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Penguins Simon Had Shoulder Surgery, Out 6-7 Months



Dominik Simon Pittsburgh Penguins

The Pittsburgh Penguins made a surprise announcement on Thursday afternoon as winger Dominik Simon will not be a part of an NHL return. Simon had successful shoulder surgery on April 29 and will be out six to seven months, according to Penguins General Manager Jim Rutherford.

Simon has been an unheralded member of the Penguins lineup for the past two seasons, often shuffling up and down the Penguins lines and even sides of the ice, from the left wing to right wing, pending the Penguins needs.

He has 22 points in 64 games this season, including seven goals.

He draws external criticism for his low scoring totals, despite significant time on the Penguins top line with Sidney Crosby.

Simon, 25, suffered the injury on February 29 in a game against the San Jose Sharks.  He underwent successful surgery on April 29 to repair a torn labrum in his left shoulder. He had been dropped in the Pittsburgh Penguins lineup after the Penguins acquired Patrick Marleau at the 2020 NHL Trade Deadline, and Simon’s ice time had fallen to under eight minutes in his final three games, which concluded on Feb. 29.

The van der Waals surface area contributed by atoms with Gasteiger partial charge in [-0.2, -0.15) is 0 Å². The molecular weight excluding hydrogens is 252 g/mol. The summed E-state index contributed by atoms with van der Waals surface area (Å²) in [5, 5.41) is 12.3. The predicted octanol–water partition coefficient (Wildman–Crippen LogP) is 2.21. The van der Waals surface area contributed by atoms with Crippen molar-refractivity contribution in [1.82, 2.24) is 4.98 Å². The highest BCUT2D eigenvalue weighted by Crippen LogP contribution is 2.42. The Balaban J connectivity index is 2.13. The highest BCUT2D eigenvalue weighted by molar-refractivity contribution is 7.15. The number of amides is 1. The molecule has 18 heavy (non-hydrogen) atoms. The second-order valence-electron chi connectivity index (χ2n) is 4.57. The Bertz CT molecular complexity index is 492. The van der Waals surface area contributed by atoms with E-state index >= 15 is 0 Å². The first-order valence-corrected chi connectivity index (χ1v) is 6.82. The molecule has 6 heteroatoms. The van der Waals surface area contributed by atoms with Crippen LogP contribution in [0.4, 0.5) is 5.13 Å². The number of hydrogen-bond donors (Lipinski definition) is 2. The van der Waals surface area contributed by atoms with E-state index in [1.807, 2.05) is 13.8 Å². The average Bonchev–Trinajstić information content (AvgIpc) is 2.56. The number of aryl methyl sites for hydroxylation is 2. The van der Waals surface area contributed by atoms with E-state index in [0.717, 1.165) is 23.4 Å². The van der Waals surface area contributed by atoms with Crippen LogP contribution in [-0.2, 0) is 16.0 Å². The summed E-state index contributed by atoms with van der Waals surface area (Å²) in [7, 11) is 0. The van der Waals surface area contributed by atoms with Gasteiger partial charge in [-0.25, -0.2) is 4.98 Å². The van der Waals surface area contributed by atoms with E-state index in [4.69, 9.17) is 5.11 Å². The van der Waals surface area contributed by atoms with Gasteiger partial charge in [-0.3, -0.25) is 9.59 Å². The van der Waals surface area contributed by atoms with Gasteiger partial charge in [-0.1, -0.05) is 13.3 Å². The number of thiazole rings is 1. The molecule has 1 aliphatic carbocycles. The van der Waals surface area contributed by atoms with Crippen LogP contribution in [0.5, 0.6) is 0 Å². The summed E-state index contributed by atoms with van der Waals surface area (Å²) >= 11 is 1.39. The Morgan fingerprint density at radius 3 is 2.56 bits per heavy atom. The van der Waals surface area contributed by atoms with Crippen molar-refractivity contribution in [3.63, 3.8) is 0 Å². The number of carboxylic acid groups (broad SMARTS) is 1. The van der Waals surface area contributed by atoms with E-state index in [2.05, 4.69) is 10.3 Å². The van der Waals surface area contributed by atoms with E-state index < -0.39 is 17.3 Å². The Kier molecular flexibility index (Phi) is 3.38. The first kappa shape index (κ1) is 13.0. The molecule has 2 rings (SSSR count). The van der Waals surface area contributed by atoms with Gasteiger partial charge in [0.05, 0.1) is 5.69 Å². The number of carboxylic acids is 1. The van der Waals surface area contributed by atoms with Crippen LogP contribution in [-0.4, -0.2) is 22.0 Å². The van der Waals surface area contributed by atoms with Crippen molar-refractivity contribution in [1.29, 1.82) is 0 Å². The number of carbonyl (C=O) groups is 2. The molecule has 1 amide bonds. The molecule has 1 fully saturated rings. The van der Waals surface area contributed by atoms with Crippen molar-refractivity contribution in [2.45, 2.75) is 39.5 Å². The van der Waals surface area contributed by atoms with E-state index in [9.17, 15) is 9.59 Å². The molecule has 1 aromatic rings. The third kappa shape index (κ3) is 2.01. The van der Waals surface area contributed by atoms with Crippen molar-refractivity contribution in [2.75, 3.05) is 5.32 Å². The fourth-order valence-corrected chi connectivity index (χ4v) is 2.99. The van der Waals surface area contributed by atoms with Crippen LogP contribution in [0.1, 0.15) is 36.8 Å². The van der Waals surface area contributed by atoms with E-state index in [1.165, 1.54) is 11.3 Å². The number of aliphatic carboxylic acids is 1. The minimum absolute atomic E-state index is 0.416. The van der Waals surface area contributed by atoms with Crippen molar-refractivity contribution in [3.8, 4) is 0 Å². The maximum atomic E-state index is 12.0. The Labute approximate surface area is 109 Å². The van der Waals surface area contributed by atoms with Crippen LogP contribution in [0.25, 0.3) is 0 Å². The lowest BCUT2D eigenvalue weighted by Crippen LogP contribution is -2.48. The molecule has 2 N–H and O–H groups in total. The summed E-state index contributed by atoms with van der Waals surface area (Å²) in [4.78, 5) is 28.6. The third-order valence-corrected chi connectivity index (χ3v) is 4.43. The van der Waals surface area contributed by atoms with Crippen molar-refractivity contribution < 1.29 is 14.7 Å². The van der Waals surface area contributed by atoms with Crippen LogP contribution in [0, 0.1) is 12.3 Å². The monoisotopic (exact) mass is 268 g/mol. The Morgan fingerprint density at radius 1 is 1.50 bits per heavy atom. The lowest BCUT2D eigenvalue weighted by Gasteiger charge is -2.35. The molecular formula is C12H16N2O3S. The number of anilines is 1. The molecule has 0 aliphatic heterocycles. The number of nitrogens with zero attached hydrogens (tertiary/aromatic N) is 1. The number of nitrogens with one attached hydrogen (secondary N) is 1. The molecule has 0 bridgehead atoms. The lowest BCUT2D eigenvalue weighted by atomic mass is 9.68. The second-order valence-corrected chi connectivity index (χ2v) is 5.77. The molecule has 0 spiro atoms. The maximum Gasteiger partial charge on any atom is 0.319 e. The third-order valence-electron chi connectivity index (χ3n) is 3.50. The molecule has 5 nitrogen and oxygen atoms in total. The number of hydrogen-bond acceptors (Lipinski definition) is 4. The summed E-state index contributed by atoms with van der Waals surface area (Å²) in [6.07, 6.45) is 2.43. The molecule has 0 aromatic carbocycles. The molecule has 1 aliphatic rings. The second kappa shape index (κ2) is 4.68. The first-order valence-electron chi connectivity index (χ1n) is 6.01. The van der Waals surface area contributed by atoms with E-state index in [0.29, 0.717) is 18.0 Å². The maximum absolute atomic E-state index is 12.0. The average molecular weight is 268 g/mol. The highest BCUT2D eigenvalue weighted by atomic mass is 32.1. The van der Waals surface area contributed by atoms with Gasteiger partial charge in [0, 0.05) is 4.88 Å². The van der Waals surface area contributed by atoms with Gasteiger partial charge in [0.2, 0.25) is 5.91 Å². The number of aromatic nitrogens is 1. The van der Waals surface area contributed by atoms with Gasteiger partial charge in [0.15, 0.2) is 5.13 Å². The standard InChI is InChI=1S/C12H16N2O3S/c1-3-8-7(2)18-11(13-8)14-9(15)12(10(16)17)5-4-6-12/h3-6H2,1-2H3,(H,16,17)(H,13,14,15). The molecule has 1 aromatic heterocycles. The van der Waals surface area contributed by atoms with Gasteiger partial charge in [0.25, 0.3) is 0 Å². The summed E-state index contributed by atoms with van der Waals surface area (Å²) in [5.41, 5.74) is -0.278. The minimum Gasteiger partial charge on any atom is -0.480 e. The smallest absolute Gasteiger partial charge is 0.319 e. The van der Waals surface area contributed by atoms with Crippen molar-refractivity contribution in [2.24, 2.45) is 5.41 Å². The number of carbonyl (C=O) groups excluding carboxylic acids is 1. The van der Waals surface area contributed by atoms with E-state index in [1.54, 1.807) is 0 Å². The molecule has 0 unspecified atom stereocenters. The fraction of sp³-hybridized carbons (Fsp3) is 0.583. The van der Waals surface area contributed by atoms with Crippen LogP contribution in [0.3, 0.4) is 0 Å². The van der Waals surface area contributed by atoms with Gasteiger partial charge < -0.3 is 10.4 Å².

Simon was termed week-to-week by Penguins head coach Mike Sullivan on March 2.

The NHL has discussed a 24-team playoff to begin in July. The Penguins are currently in third place in the Metro Division, and pending any game rollbacks would open a playoff tournament against the second-place Philadelphia Flyers.

Simon’s recovery time means he might be ready in November, should the 2020-21 NHL season resume then. Otherwise, his recovery projections extend to December. He is yet another regular Penguins contributor to suffer an injury this season. The list of Penguins who missed significant time includes Sidney Crosby, Brian Dumoulin, Nick Bjugstad, and Jake Guentzel.

Guentzel also suffered a shoulder injury and had surgery in January. He is expected to be ready if the NHL return happens in July.

Pittsburgh Penguins team physician, Dr. Dharmesh Vyas, performed the surgery at UPMC Montefiore in Pittsburgh.

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